Corn is a popular vegetable for gardeners to grow due to being relatively easy to yield a successful harvest. But, like most crops, it does require enough nutrients and is susceptible to pests.
To increase the chance of successfully growing corn, many gardeners choose to add companion plants. Companion plants are plants that often mutually benefit from one another, or, are flowers planted next to your crop to help deter pests.
With each crop, certain companion plants are beneficial for your vegetable, and some that you should not plant together.
Here is a list of 11 of the best companion plants for corn to help you achieve a successful harvest.
Pumpkins and squash are excellent companion plants for corn due to the way they grow. As they spread out with their leaving covering the soil, they help the soil to retain moisture, especially during the summer months.
As the corn grows upwards, it doesn’t provide any coverage of the soil around it. With heavy rain and hot temperatures, the nutrients can be leached from the soil, and moisture dried out. The pumpkin plant acts like mulch protecting the ground.
Pole beans, corn, and pumpkins are often referred to as the three sisters. This crop trio is extremely popular for gardeners to plant together as they provide mutual benefits to one another.
As pumpkins provide ground cover and soil protection, pole beans release nitrogen into the soil which is a beneficial nutrient for corn. In return, the corn acts as a natural support for the beans to climb around as they grow.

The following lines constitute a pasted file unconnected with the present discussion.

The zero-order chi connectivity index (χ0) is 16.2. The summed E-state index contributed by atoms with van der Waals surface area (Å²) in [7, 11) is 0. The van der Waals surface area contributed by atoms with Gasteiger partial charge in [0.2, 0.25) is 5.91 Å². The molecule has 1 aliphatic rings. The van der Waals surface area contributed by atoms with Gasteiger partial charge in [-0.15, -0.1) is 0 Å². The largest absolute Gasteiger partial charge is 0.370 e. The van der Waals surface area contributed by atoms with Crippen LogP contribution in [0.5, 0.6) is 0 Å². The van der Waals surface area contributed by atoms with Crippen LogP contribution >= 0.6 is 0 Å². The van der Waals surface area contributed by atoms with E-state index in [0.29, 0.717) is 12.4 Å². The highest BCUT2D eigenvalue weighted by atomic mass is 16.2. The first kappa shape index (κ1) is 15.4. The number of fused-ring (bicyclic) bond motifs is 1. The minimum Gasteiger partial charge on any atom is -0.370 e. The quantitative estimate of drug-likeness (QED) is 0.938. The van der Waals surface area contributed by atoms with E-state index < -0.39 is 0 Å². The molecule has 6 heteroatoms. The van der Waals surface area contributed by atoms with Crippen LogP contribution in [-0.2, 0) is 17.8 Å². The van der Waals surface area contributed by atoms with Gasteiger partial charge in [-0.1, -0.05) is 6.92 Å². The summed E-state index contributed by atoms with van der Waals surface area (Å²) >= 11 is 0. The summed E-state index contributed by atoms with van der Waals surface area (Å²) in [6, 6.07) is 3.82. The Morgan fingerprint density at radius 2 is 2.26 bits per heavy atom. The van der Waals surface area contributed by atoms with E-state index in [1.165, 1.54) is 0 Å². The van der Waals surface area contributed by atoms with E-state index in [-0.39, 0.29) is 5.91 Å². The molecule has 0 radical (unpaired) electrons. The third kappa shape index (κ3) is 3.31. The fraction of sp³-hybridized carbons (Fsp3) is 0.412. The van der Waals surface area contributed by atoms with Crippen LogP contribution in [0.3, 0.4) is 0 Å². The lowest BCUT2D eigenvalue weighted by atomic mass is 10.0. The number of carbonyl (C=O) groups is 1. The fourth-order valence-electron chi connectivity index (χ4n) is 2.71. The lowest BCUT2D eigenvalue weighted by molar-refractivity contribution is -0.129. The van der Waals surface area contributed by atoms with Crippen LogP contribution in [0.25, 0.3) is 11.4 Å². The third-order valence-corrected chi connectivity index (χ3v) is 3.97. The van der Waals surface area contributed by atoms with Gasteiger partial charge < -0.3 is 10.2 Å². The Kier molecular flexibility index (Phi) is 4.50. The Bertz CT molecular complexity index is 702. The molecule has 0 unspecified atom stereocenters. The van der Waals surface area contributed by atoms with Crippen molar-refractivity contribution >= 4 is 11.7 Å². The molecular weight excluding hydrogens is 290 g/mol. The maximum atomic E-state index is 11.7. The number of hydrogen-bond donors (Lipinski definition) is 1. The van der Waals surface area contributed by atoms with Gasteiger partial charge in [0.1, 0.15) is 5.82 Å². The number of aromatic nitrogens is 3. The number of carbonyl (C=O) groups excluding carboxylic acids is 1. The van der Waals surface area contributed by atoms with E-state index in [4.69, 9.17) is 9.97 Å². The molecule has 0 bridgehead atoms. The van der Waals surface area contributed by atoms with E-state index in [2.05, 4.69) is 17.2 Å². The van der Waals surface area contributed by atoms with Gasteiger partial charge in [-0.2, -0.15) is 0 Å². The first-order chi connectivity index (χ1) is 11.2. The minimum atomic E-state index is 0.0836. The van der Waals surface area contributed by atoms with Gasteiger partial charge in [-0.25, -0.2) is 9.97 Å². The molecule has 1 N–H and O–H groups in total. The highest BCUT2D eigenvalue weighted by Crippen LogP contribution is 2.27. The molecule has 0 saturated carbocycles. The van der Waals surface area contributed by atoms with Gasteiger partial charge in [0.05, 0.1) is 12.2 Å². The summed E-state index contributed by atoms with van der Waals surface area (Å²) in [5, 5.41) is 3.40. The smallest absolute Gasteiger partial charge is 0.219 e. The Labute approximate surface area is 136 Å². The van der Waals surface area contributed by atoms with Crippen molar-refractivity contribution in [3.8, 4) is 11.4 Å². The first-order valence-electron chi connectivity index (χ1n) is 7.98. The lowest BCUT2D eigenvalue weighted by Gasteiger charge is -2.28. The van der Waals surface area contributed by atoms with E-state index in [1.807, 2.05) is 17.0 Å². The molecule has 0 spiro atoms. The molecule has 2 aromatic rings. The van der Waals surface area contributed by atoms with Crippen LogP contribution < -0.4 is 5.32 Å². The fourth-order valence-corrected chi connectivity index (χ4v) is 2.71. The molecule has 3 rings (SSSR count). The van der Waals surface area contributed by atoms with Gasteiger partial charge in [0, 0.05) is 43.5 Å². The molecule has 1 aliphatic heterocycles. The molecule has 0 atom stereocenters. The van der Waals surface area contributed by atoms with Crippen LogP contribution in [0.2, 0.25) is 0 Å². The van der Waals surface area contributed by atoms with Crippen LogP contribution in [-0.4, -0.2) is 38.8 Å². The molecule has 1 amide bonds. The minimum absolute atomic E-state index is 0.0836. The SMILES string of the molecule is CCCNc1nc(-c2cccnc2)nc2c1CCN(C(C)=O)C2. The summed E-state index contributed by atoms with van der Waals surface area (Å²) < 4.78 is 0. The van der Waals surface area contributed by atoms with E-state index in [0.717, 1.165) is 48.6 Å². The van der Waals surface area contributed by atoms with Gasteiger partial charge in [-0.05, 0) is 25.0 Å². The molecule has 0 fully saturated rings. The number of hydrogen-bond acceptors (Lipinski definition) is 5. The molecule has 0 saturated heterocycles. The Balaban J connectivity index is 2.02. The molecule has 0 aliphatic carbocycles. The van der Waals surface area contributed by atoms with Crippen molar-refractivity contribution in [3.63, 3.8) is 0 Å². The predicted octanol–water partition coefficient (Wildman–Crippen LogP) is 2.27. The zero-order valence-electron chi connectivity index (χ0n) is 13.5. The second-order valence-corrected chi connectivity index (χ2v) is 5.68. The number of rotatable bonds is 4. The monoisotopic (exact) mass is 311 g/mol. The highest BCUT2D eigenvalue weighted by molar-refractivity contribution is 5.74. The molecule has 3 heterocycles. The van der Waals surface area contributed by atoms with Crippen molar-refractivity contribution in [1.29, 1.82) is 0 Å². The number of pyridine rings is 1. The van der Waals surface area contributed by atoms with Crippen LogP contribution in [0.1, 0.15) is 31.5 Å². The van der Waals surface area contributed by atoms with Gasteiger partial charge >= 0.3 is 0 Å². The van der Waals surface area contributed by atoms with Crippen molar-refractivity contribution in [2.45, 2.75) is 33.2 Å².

Similar to most companion plants, cucumber and corn mutually benefit from one another when planted together.
Although cucumber likes access to direct sunlight, it is at risk of being scorched. You can avoid this by planting them underneath your corn. The corn helps to offer essential shade so that your cucumber doesn’t dry out or burn in the sunlight.
For smaller cucumber varieties that grow on a vine, your corn can also act like a trellis, similar to how pole beans are grown alongside your corn plants.
In return, cucumbers help to protect your corn from pests along with offering additional nutrients into the soil. As they provide soil coverage, they protect the soil from nutrients being leeched and lower the number of potential weeds growing.
Melons are a vine plant similar to the way pumpkins grow. Instead of growing upwards and needing support, they spread out along the ground. As a companion plant for corn, they help ensure the nutrients your corn needs aren’t washed away from the soil.
Lettuce might not be your first choice as a companion plant for corn as it generally benefits the lettuce more than your corn crops. However, if you are hoping to grow lettuce also, then it can be a good and safe combination of companion planting.
Though the lettuce doesn’t offer much benefit to your corn other than some ground cover, your corn will help your lettuce. Lettuce does not tend to grow well during the summer months due to high temperatures and too much direct sunlight.